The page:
Bayeux is a town on the Aure River, in the Departement of
Calvados, not far from the English Channel. It is located 16 miles west-northwest of
Caen on Route National 13, at its juncture with D572 and D6. It is 166 miles northwest of
The site was first known as Baiocasses to the Gauls. To the Romans, it was first known as Augustodurum. Subsequently, as an important Roman city, it was called Civitas Baiocassium.
In the 4th century Bayeux became a bishopric. Rollo, the Viking, captured the town in 880. Subsequently, it became a Norman stronghold. In 1106, Henry I of England pillaged the town. During
the Hundred Years’ War, from 1337 to 1453, and during the Wars of Religion, from 1562 to 1598, the town was besieged and taken various times.
The Germans occupied Bayeux in 1940. The Allies took the town on the day after D-Day, June 7, 1944. It was the first town liberated, and it was the first to greet General de Gaulle on his return to France, June 14, 1944. On June 16, de Gaulle set out, in a broadcast speech to the French people, his principles for a new constitution.
Although Bayeux is only a short distance behind the D-Day invasion beaches of Omaha and Gold, it was spared a bombardment. Today, it is a sleepy, small town with cobblestone streets lined with small shops and Norman style timbered houses dating from the 17th century.
Bayeux’s 13th through 19th century Gothic Cathedral of Notre-Dame de Bayeux is in the town’s center. It has 11th century Romanesque towers, a groin-vaulted crypt, which is decorated with 15th century frescos of angles, and lower nave.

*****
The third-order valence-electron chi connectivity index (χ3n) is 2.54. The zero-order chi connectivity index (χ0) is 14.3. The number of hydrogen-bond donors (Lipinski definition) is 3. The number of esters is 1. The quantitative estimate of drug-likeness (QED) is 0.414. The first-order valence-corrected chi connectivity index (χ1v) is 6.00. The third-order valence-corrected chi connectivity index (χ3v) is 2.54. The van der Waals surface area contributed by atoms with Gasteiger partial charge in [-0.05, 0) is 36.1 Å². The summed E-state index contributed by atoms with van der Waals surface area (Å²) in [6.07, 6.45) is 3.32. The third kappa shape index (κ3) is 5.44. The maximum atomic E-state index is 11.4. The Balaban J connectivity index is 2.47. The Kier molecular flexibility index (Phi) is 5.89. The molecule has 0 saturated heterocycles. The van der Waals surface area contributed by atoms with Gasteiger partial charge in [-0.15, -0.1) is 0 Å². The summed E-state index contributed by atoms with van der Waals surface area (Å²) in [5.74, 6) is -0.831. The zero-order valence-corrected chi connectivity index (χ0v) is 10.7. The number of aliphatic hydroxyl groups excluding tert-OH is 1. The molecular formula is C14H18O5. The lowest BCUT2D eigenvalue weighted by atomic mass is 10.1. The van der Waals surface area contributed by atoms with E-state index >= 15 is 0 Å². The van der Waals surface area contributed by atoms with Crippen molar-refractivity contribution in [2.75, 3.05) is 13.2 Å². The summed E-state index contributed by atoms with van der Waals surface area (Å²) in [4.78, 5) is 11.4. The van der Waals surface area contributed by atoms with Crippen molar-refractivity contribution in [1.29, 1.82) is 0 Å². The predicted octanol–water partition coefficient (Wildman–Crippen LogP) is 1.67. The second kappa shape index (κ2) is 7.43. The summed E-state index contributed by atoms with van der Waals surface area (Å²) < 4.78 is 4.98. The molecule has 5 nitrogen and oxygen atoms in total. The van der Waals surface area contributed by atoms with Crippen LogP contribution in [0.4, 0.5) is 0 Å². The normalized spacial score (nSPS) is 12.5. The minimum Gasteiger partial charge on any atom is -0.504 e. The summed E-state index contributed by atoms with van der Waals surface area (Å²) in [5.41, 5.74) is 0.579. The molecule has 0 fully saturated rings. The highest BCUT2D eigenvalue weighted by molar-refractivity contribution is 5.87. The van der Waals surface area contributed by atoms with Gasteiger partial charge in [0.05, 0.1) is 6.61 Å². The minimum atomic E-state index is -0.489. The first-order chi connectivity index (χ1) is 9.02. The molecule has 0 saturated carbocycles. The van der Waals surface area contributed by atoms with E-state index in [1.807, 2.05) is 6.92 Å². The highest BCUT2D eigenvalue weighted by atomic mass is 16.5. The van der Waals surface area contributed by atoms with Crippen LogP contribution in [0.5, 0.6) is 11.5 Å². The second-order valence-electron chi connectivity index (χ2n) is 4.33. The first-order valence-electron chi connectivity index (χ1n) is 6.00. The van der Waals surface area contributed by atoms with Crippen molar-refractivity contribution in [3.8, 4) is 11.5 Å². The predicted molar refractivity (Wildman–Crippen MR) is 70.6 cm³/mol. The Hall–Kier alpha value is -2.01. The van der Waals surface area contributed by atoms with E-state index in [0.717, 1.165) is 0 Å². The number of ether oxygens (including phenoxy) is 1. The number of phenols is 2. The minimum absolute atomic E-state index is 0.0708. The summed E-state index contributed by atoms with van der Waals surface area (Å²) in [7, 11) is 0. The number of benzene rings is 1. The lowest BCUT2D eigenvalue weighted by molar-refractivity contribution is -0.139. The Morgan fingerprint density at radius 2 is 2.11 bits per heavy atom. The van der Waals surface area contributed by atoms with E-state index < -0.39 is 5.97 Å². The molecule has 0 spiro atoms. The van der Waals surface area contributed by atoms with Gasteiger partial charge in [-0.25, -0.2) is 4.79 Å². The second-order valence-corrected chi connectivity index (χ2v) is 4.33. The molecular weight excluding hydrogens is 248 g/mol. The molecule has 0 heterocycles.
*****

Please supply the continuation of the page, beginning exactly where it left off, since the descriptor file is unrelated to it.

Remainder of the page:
The City Hall [Hotel-de-Ville] was once the 11th through 14th century Bishop’s Palace. A museum and the law courts are housed in the Hotel-de-Ville. The Musée de la Reine Mathilde displays the Bayeux Tapestry. This large embroidery tells the story of the Norman Conquest of England in 1066.
The medieval Tapestry [Tapisserie de la Reine Mathilde] is probably the world’s most famous embroidery. It is remarkable both as a source of 11th century history and as a work of art. It is an invaluable historical representation of the arms, costumes, manners and ships used by the Normans prior to the invasion.
The Tapestry is 231 feet long and 19.5 inches wide. It was made of a seamless strip of linen, embroidered with 8 colors of woolen thread. It is a needlework panorama of 72 scenes, and 1512 figures [with identifying Latin inscriptions], of the Norman Conquest. It tells of Harold’s failure to honor the oath, he gave at Bayeux recognizing his cousin William’s right to succeed Edward the Confessor, and its consequences. The borders are decorated with animals and scenes taken from fables. It was probably made in England soon after the conquest. But, it wasn’t used until about 1476, when it decorated the nave of the Bayeux Cathedral.
Some believe that the tapestry was the work of
William the Conqueror’s wife Matilda of Flanders. However, her involvement with the Tapestry is in doubt. Others believe that it was commissioned by Odo, the bishop of Bayeux and half brother of William. Odo is depicted in some of the latter scenes. The work is dated no latter than 1092.
Across from the cemetery is the Musée Memorial de la Bataille de Normandie. The museum houses the story of the Battle of Normandy that took place between June 6 and August 22, 1944.